Federal employee pay increase is literally a gift

In today's Federal Newscast, federal employees are getting an inflation increase when it comes to accepting non-sponsored gifts at widely-attended events and th...

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  • Federal employees are getting an inflation increase when it comes to accepting non-sponsored gifts at widely-attended events and those under the Foreign Gifts and Decorations Act. The Office of Government Ethics raised the thresholds to $415 from $390 over a three-year period. The final rule raises the dollar thresholds for the first time since May 2017.
  • The Office of Special Counsel reached settlements with two federal employees who admit to violating the Hatch Act. A Postal Services sales associate in California admitted to violating the Hatch Act making political statements to post office customers and agreed to a 10-day suspension without pay. Meanwhile a Federal Aviation Administration employee admitted to posting on Facebook and endorsing political candidates while at work. That employee agreed to a 30-day suspension without pay.
  • The National Commission on Military, National and Public Service is urging Congress to take swift action on hiring, veterans preference, and other recruitment challenges in the federal workforce. The commission made 164 recommendations on a wide spectrum of topics. But it made the most recommendations on ways to improve federal hiring. The commission wants government to extend noncompetitive eligibility to students who have successfully completed federal internships. Some senators fear the recommendation would hurt the federal government’s merit-based hiring processes. But the commission says short-term fixes were necessary to address possible brain drain. 18% percent of the federal workforce is eligible to retire today. Just 6% of employees are under the age of 30. (Federal News Network)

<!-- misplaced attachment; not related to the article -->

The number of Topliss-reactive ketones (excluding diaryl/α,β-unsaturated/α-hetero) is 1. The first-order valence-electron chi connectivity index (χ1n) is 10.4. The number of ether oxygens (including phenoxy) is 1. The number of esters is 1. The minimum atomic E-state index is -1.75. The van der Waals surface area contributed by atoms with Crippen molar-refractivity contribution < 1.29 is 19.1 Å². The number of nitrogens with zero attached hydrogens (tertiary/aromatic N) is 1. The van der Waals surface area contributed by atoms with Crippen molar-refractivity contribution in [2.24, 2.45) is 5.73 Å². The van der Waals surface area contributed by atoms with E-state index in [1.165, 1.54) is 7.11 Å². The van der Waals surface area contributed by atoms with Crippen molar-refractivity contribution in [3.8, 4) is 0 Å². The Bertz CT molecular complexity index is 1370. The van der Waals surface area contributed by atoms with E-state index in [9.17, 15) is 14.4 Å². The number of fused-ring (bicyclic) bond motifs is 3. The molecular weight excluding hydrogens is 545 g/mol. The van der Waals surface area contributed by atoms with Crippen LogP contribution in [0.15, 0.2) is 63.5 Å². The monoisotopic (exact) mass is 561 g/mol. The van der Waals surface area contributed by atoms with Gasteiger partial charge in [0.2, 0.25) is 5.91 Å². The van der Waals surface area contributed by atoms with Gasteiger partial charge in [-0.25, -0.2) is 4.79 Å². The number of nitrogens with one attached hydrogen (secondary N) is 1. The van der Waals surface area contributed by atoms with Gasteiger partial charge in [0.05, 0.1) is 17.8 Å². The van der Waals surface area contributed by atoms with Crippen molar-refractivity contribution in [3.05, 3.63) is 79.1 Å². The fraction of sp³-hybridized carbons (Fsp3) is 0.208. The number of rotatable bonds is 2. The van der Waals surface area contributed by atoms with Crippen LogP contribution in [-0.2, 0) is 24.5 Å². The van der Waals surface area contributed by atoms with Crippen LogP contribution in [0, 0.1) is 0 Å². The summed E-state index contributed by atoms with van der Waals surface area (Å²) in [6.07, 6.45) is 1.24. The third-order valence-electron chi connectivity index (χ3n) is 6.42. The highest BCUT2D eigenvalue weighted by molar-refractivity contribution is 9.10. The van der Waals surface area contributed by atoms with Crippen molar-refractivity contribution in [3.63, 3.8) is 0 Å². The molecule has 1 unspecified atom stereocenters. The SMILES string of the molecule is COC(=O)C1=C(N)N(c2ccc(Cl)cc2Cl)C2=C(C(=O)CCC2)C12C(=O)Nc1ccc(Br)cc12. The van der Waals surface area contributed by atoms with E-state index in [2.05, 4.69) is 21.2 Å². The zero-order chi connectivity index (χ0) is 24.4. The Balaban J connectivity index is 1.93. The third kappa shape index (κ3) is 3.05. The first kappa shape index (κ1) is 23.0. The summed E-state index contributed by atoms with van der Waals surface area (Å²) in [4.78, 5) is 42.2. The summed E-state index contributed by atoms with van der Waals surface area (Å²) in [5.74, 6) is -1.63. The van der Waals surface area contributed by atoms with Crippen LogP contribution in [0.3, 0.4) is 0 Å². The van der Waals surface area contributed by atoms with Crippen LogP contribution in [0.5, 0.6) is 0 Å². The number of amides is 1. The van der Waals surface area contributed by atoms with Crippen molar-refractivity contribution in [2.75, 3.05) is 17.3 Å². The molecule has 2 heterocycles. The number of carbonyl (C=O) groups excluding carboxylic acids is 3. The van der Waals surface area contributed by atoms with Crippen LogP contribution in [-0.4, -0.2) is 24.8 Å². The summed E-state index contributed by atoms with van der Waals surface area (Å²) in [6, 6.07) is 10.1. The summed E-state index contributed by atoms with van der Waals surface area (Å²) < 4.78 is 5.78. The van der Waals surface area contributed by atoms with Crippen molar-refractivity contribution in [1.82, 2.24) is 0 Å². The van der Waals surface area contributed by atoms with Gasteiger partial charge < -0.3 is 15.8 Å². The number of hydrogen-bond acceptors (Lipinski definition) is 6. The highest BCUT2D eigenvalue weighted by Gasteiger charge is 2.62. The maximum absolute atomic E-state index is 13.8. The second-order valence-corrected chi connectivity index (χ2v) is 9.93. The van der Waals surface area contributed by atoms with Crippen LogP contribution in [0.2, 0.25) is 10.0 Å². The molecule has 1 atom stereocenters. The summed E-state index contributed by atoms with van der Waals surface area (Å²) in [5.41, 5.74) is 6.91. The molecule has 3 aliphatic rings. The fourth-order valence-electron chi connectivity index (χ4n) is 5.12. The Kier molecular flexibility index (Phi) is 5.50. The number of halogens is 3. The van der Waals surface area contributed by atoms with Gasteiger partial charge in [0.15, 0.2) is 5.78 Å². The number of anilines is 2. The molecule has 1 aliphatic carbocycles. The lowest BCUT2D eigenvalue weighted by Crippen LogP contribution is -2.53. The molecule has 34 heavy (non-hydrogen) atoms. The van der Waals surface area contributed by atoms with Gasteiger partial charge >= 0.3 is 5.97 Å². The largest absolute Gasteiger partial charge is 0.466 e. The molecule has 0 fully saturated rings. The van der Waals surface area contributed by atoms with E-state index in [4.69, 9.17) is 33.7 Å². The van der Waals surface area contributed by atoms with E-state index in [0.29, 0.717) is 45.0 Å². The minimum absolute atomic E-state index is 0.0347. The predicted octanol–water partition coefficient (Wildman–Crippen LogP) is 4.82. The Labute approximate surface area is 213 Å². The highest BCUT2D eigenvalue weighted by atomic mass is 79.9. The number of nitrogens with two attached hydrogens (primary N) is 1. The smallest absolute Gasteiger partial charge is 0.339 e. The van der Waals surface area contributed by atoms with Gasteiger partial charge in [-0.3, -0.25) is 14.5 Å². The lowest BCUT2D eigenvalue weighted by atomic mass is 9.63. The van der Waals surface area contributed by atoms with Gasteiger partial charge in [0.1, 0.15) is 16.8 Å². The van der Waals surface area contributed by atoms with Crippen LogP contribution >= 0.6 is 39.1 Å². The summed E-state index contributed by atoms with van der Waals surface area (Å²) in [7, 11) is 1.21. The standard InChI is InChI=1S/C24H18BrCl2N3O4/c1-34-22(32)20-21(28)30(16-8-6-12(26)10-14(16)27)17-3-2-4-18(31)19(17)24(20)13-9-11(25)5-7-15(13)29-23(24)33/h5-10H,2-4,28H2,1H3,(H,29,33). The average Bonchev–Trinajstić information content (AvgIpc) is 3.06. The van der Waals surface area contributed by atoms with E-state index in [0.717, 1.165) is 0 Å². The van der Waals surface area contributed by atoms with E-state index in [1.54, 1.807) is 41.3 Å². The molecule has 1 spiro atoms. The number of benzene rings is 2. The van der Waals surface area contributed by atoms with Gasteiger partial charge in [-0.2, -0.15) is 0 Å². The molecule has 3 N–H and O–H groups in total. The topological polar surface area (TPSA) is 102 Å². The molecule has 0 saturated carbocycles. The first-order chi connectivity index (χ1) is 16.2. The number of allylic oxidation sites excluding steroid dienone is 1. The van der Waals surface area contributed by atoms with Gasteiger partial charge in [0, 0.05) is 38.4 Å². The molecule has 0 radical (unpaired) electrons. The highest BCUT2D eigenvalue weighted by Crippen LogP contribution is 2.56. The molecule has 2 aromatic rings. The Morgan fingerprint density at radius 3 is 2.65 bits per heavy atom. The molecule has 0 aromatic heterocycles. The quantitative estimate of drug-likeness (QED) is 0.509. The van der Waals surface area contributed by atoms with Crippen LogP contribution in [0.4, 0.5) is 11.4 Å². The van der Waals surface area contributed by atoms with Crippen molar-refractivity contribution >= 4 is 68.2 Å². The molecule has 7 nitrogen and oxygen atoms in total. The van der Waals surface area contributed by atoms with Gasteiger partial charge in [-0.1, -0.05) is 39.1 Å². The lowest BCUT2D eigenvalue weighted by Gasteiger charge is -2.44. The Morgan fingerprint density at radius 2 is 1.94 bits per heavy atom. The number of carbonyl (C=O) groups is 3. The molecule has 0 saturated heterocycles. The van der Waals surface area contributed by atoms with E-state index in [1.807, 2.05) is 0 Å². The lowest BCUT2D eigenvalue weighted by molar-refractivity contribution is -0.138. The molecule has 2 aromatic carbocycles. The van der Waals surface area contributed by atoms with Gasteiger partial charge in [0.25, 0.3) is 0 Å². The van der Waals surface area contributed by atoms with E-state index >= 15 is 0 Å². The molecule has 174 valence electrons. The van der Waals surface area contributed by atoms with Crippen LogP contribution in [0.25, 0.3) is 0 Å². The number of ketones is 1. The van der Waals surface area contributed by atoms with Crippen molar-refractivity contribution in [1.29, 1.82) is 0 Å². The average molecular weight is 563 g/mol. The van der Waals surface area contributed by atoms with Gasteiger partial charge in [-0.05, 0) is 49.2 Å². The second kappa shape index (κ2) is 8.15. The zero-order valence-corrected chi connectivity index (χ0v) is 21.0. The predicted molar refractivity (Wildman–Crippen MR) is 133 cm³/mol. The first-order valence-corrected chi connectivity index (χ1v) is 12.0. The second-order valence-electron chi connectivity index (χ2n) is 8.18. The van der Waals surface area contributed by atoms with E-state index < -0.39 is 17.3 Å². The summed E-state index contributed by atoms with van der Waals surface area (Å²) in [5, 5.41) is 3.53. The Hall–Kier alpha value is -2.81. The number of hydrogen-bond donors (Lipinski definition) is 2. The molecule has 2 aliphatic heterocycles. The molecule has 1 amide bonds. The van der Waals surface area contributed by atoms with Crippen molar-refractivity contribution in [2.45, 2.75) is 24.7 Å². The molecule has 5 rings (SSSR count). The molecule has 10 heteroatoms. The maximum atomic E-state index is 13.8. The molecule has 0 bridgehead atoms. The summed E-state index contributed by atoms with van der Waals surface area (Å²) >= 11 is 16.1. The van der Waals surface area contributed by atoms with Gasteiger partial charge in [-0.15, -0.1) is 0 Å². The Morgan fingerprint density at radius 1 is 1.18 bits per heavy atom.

• Congress has been largely impressed with the strides the Department of Veterans Affairs made to boost telehealth during the pandemic. VA telehealth appointments are up 1,000% during the health crisis. Bandwidth to support concurrent video telehealth sessions went up nearly five-fold. The department had been conducting around 2,500 video appointments daily before the pandemic. Telehealth visits are up to 25,000 a day now. VA is buying tens of thousands of I-Pads for veterans and providers, as well as webcams and other equipment to support the sudden telehealth expansion. VA also expanded its telehealth help desk after initial capacity issues. (Federal News Network)
  • Now that the State Department has re-staffed its passport offices, the Government Publishing Office is following suit.  GPO plans on restarting the printing and assembly of passports starting July 6. It is part of director Hugh Halpern’s plan for re-populating the GPO’s plants and offices. The agency will continue a pattern of having two production teams working alternating weeks. Other manufacturing operations, such as books, will also re-start. But employees who can telework will continue to do so Halpern said, for the foreseeable future. He called the pandemic the agency’s biggest disruption since the Civil War. (Federal News Network)